Lee Shaver’s Barrel break in

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Renegadehunter

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I read an article years ago that talked about the drill bits used to drill barrels. Can't remember who wrote it now.
The author said that the most desirable barrel to have is the 2nd barrel a new bit drilled, 3rd barrel was a close second. He said the 1st barrel the bit is still too sharp, the 2nd was perfect, the 3rd was still pretty darn good, then 4th it was starting to get dull and 5th it was just too dull by then. This was in reference to having a barrel that gave a bit better accuracy and was also a bit easier to get clean.
I've bought used or inherited almost all the rifles I own (which, by the way, were all lost in a tragic boating accident). I have two CF rifles I have bought new, both Remmington's. The first one is a 7mm/08 that I did not first polish out the bore or really do a barrel break in procedure on when first shooting it (I did clean out the factory grease). The 2nd is a 22-250 that I did polish, and I also shot and cleaned between the first 5 shots and then between every 5 shots to 30 shots. I realize two rifles isn't much for a "test", but the 22-250 will shoot any factory load I put in it at 1 MOA...and many at 1/2 MOA...and is super quick to get clean patches out of when cleaning. The 08 on the other hand is picky about what factory loads it will keep within 1 MOA and doesn't return clean patches near as quickly as the 22-250.
Barrel break in certainly doesn't hurt anything, at least it doesn't if a bit of common sense and knowledge is applied, and when I get a new rifle I'm itching to handle it anyway.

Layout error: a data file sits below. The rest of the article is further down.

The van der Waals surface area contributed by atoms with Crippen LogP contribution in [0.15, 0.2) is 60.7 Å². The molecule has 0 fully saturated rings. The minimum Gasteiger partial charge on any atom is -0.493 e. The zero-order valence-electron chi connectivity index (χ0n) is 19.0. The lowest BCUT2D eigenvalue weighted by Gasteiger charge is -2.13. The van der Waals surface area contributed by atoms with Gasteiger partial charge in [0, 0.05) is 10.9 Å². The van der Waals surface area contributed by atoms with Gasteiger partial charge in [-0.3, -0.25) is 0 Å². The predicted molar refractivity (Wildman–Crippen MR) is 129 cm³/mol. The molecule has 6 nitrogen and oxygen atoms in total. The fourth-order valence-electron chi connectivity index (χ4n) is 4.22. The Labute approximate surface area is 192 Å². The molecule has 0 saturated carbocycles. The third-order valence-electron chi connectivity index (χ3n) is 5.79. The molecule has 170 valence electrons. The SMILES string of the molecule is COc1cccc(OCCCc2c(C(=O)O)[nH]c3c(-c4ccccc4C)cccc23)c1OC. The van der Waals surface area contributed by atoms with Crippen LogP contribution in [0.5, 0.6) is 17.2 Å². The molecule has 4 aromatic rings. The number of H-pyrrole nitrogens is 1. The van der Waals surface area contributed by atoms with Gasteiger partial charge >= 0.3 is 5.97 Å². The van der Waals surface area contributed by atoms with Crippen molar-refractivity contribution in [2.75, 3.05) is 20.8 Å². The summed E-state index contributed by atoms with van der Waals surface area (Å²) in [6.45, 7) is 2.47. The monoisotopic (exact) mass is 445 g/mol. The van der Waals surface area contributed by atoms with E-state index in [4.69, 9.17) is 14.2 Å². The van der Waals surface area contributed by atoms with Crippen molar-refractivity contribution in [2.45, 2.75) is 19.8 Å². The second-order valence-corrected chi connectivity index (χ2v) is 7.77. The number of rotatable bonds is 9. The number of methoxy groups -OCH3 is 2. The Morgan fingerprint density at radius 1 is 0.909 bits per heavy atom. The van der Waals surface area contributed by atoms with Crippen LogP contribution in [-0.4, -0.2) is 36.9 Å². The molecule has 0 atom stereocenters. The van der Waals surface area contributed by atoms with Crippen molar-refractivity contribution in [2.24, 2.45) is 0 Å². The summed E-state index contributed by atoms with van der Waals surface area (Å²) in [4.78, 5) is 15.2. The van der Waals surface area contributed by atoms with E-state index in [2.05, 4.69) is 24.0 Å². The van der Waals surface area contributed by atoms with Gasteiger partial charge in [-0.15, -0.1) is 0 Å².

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I have a new Ruger American 450Bushmaster. I thoroughly cleaned it and loctited the scope mount screws(they were only snug), went to the range and zero'd it. Then I did the steel wool and polish treatment. Im hoping to get it to the range this weekend to see if it has improved any. I cant shoot much more than 20 rounds as the ammo is scarce right now. (I also changed the trigger from stock to a timney)
 

Frank in Fairfield

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I have a new TC Triumph. I will probably shoot it tomorrow. It is my first and only modern muzzle-loader. I am a student of Doctor Sam Fadala. He wrote volumes about breaking in muzzle-loader barrels. He allows that a properly fitting patch will take of any barrel lapping needed and the amount of shooting needed will be good for your accuracy. It may take longer but it will be more fun. IMHO
 
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Maybe 30 years ago I picked up a Renegade from a pawn shop. I could see and feel a pitted bore and the set trigger was so far out of adjustment that the trigger was not functional at all. After some haggling I may have paid 85 bucks for it. Took it apart and cleaned it up, got the trigger running and set nicely and then I started using a wool wad and a red rouged patch on a .535 ball as a fire lapping system. I’m sure I fired 10 or 15 of those balls over 30 grains of 3f cleaning to bare steel every time. Some pitting remained but the rifle came around well enough that I didn’t feel badly about making a gift of it to one of my best friends.